Many Pagans embrace the idea that the universe is enchanted; that even the most mundane and ordinary elements of nature are, at least potentially, pregnant with spiritual power and possibility. Taken to its pantheistic or monistic extreme, Paganism celebrates all space - all of nature - as sacred or holy. But within that framework of overall immanence, particular sites or points within the natural world are revered as places of special spiritual power and worthy of reverence and veneration.
Stonehenge, Angkor Wat, Newgrange, The Pyramids of Egypt, Macchu Picchu, the Parthenon, the Great Serpent Mound - all over the world, numerous sites of ancient ceremonial and religious significance remain today as mysterious mute testaments to prehistoric or ancient spirituality. Pagans often look to such venerable monuments for inspiration in the continuing quest to revive or recreate polytheistic, goddess-centered, or earth-based devotion.
Such human-made sites often are subject to a variety of different interpretations. Some are burial grounds; others appear to be giant observatories; still others have no clear religious or ceremonial meaning. Prehistoric sites are often the subject of imaginative speculation as different theorists offer their interpretation as to the original or ultimate meaning and purpose of such sites.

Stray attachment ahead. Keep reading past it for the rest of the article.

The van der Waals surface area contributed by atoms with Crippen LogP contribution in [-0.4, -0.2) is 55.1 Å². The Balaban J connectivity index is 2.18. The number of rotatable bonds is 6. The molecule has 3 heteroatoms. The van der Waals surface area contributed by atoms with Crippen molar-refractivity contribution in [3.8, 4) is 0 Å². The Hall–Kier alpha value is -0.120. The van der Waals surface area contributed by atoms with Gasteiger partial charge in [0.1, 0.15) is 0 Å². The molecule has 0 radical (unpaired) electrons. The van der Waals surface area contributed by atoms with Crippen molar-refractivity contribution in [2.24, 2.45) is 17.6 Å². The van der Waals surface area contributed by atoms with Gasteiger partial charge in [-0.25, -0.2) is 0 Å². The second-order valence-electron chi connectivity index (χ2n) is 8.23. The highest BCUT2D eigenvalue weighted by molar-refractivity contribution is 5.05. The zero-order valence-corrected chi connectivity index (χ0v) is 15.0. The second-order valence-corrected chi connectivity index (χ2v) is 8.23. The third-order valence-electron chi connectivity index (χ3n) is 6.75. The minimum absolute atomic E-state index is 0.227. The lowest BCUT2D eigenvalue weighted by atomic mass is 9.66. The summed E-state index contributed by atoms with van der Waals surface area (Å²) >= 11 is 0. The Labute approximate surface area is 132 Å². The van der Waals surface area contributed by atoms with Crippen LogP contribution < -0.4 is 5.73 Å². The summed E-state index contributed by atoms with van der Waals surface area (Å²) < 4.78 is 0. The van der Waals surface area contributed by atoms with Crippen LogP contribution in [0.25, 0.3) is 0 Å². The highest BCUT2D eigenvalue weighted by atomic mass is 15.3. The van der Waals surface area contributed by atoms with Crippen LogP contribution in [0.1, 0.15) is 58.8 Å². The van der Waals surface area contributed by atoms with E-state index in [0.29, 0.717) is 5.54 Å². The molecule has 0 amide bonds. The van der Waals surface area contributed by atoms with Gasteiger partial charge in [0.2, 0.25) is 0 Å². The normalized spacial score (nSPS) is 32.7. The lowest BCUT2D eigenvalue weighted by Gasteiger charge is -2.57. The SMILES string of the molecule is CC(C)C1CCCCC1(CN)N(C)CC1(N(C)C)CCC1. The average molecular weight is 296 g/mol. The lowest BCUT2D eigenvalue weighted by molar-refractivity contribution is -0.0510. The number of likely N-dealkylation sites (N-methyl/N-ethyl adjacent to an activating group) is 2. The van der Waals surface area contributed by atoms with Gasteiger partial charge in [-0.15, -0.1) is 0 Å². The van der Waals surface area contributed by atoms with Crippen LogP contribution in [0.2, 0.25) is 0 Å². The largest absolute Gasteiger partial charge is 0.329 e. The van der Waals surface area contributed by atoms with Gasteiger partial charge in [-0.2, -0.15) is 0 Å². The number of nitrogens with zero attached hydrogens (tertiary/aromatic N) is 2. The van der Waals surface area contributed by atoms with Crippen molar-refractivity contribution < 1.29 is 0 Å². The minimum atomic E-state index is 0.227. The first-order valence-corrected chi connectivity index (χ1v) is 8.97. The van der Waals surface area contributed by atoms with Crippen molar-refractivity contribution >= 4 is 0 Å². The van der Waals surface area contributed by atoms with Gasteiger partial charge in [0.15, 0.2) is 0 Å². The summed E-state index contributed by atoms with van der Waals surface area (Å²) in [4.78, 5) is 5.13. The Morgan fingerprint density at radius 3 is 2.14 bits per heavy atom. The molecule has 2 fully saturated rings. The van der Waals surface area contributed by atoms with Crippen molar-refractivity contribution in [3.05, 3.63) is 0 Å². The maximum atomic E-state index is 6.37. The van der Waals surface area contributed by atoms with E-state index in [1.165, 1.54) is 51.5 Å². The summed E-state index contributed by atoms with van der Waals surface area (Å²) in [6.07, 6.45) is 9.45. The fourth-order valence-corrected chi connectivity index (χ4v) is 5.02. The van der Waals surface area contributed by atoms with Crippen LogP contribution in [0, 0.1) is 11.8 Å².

In addition to sites that were clearly fashioned by human hands, other remarkable or distinctive sites throughout the earth have become subject to spiritual devotion, often because of distinguishing geographic features, but also because of metaphysical beliefs associated with such sites. Glastonbury Tor in England, the Black Hills of South Dakota, and Ki l a u e a in Hawaii are examples of spectacular sacred sites, while many less dramatic sites may be centers of regional or local veneration, such as the tradition of holy well veneration in the Celtic countries.
Such sites typically achieve status as "sacred" in the minds of devotees because of historical significance, particularly in regard to mythology or folklore. Sites associated with ancient gods or goddesses carry special significance even for latter-day Pagans. Remarkable trees, abundant water sources, and other singular features of the earth can be imbued with meaning, either received through folklore or local tradition, or even established by contemporary Pagan individuals or groups who feel drawn to find or create spiritual meaning through relationship with a particular feature of the natural world.
In addition to such physical forms of sacred space, Pagan traditions often also include metaphysical or imaginal forms of sacrality as well. These include mythic concepts of the otherworld, ritually created sacred space (such as the Wiccan "World Between the Worlds"), and even the concept of sacred space as found within each individual's own capacity for inner visualization.